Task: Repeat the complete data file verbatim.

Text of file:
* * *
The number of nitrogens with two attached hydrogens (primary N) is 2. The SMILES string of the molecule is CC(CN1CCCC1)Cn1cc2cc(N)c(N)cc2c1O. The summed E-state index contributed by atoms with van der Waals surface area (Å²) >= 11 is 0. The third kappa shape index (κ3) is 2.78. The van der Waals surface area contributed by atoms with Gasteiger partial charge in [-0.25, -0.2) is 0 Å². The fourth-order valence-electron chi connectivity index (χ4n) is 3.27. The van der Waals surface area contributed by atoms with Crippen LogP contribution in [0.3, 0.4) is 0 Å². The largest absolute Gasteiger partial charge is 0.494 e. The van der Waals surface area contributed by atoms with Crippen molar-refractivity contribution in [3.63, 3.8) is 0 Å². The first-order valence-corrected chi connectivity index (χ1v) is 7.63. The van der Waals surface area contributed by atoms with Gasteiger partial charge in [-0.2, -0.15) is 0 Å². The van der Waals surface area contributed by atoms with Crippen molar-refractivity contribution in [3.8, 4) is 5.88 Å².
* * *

The number of nitrogens with two attached hydrogens (primary N) is 2. The SMILES string of the molecule is CC(CN1CCCC1)Cn1cc2cc(N)c(N)cc2c1O. The summed E-state index contributed by atoms with van der Waals surface area (Å²) >= 11 is 0. The third kappa shape index (κ3) is 2.78. The van der Waals surface area contributed by atoms with Gasteiger partial charge in [-0.25, -0.2) is 0 Å². The fourth-order valence-electron chi connectivity index (χ4n) is 3.27. The van der Waals surface area contributed by atoms with Crippen LogP contribution in [0.3, 0.4) is 0 Å². The largest absolute Gasteiger partial charge is 0.494 e. The van der Waals surface area contributed by atoms with Crippen molar-refractivity contribution in [3.63, 3.8) is 0 Å². The first-order valence-corrected chi connectivity index (χ1v) is 7.63. The van der Waals surface area contributed by atoms with Gasteiger partial charge in [-0.2, -0.15) is 0 Å². The van der Waals surface area contributed by atoms with Crippen molar-refractivity contribution in [3.8, 4) is 5.88 Å².